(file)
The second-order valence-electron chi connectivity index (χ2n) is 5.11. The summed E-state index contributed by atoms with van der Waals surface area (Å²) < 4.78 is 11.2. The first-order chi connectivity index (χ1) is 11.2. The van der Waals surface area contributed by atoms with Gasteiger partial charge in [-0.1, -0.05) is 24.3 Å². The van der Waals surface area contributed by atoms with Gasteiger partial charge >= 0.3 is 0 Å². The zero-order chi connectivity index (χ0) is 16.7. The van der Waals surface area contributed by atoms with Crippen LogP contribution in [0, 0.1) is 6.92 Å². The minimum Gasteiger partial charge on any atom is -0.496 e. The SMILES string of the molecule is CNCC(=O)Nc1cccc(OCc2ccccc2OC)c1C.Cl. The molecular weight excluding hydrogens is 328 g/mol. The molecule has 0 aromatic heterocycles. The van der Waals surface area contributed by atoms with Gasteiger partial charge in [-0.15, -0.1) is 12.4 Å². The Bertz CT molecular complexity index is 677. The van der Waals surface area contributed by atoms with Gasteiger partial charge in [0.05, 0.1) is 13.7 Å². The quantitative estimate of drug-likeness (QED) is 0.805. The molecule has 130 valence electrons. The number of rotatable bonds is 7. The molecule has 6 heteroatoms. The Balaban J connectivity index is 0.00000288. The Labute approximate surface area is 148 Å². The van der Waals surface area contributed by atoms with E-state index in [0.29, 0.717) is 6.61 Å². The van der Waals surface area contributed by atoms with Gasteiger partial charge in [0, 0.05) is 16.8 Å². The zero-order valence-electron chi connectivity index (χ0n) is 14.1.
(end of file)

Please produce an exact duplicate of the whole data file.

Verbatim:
The second-order valence-electron chi connectivity index (χ2n) is 5.11. The summed E-state index contributed by atoms with van der Waals surface area (Å²) < 4.78 is 11.2. The first-order chi connectivity index (χ1) is 11.2. The van der Waals surface area contributed by atoms with Gasteiger partial charge in [-0.1, -0.05) is 24.3 Å². The van der Waals surface area contributed by atoms with Gasteiger partial charge >= 0.3 is 0 Å². The zero-order chi connectivity index (χ0) is 16.7. The van der Waals surface area contributed by atoms with Crippen LogP contribution in [0, 0.1) is 6.92 Å². The minimum Gasteiger partial charge on any atom is -0.496 e. The SMILES string of the molecule is CNCC(=O)Nc1cccc(OCc2ccccc2OC)c1C.Cl. The molecular weight excluding hydrogens is 328 g/mol. The molecule has 0 aromatic heterocycles. The van der Waals surface area contributed by atoms with Gasteiger partial charge in [-0.15, -0.1) is 12.4 Å². The Bertz CT molecular complexity index is 677. The van der Waals surface area contributed by atoms with Gasteiger partial charge in [0.05, 0.1) is 13.7 Å². The quantitative estimate of drug-likeness (QED) is 0.805. The molecule has 130 valence electrons. The number of rotatable bonds is 7. The molecule has 6 heteroatoms. The Balaban J connectivity index is 0.00000288. The Labute approximate surface area is 148 Å². The van der Waals surface area contributed by atoms with E-state index in [0.29, 0.717) is 6.61 Å². The van der Waals surface area contributed by atoms with Gasteiger partial charge in [0, 0.05) is 16.8 Å². The zero-order valence-electron chi connectivity index (χ0n) is 14.1.